Members have diverse quilting interests. Some like to do reproduction quilts – quilts that replicate antique quilts made by blacks or traditional American patterns. Some do contemporary styles, while others work on smaller projects, such as wall hangings, purses or aprons.

All of the group’s founders – Denise Jordan, Helen Stewart, Amy Powell, Jaquei Seals, Campbell, Michelle Williams and Bertha McLemore – are still active quilters and attend meetings, which move among Allen County Public Library branches and usually include a potluck lunch and time to work on projects.

Unlike in some quilting groups, the women don’t sit around a frame at meetings and hand-stitch their quilts. Most do machine quilting, says Stovall, who has now made between 35 and 50 quilts.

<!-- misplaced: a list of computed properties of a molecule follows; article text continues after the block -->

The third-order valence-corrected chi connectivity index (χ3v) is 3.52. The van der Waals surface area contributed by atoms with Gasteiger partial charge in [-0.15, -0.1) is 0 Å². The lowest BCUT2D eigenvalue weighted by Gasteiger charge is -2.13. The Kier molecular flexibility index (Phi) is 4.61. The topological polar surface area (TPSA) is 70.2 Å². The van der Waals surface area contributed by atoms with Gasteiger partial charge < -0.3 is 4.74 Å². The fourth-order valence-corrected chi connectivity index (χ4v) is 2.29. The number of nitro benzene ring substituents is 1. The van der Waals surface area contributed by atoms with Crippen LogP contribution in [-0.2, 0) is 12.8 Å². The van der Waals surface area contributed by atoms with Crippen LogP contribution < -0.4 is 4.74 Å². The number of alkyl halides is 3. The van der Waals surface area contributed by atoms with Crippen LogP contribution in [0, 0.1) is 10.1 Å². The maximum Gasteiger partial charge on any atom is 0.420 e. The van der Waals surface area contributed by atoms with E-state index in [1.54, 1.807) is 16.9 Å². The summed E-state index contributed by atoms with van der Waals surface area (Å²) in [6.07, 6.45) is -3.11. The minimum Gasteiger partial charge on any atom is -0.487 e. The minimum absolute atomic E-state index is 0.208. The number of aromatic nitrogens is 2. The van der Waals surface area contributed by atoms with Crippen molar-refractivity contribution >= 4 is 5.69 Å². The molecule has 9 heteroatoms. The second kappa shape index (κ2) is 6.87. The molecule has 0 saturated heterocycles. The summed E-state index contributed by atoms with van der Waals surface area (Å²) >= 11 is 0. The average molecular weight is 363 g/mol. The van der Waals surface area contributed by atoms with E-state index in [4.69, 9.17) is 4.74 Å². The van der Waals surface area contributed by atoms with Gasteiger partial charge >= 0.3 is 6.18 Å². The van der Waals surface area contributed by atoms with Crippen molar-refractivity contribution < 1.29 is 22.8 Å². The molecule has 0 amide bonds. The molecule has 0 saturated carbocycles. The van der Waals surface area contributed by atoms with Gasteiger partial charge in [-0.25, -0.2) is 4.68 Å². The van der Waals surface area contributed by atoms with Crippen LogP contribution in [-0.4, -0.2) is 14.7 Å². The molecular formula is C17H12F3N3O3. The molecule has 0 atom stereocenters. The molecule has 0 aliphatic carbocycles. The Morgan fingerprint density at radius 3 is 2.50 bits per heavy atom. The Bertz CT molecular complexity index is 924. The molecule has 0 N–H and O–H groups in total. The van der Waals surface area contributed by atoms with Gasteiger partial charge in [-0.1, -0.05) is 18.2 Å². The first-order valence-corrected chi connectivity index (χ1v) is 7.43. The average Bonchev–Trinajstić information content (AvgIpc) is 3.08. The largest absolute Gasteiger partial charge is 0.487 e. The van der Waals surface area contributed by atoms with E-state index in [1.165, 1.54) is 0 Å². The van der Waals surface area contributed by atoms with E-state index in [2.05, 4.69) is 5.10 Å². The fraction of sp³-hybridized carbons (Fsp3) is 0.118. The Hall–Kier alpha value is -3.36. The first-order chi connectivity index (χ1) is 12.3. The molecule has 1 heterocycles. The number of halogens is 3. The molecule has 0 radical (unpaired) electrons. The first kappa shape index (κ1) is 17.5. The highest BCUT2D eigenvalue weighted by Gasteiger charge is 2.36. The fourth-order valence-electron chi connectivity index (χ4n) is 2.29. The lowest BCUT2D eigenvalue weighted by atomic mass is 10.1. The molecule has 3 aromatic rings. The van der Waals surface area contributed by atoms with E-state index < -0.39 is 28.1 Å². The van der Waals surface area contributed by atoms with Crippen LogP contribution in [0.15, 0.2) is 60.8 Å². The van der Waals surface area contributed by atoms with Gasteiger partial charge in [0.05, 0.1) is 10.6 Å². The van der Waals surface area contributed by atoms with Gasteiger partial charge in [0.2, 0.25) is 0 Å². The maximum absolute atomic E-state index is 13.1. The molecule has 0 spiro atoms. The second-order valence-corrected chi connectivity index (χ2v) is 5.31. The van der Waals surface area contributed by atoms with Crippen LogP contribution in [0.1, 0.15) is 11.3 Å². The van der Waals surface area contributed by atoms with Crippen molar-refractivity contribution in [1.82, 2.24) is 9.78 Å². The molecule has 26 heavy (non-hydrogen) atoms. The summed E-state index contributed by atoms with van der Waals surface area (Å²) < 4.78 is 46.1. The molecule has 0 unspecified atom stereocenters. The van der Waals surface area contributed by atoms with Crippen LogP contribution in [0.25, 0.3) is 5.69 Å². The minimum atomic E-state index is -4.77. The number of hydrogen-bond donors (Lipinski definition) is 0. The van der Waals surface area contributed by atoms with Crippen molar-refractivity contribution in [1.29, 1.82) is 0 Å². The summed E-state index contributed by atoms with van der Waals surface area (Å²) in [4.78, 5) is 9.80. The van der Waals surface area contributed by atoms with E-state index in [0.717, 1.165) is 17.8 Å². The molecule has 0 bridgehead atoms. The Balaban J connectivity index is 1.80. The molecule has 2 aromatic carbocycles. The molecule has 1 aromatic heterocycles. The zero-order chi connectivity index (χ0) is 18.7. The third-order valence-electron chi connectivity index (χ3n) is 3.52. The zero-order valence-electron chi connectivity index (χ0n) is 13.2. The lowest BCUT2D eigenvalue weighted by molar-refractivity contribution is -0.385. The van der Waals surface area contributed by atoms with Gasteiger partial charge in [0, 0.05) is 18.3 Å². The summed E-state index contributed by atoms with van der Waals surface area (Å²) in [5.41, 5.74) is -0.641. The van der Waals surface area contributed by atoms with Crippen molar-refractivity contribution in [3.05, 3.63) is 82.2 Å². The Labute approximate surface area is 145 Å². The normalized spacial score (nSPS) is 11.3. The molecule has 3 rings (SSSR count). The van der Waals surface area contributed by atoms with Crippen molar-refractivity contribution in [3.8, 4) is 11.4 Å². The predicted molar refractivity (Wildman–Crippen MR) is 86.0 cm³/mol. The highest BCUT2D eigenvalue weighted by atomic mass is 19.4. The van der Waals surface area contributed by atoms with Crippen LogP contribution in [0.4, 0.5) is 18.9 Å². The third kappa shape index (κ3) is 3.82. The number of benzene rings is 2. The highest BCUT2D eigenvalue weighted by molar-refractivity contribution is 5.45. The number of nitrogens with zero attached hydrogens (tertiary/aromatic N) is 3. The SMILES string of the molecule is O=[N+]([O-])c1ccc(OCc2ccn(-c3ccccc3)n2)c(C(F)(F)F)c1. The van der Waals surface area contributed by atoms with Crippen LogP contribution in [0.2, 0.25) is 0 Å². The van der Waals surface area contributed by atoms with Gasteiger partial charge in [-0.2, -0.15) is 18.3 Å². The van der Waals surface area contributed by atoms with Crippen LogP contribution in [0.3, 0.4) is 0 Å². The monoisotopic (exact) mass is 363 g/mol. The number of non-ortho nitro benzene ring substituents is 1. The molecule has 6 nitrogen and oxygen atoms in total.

She’s given some to family members and donated others to fundraisers for St. Mary’s Catholic Church in Fort Wayne. “And I have one on every bed in the house,” she says.

Member Kathy Muhammad of Fort Wayne confesses that she’s not much interested in traditional bed quilts. Instead, she does pictorial quilts, both of her own design and from patterns.

Two of which she’s most proud are portraits of her late grandmother, Elizabeth Crumes, and her mother, Irma Powell of Fort Wayne, who is shown in her graduation gown – “She went back to school when she was 68,” Muhammed says proudly.

“I come from a family of quilters, but I never wanted to quilt,” adds Muhammad, who’s been at the craft about five years. “I made clothes, and then transitioned back to quilting. I made a bed quilt. But then I saw these art quilts and said, ‘That’s what I want to do.’ ”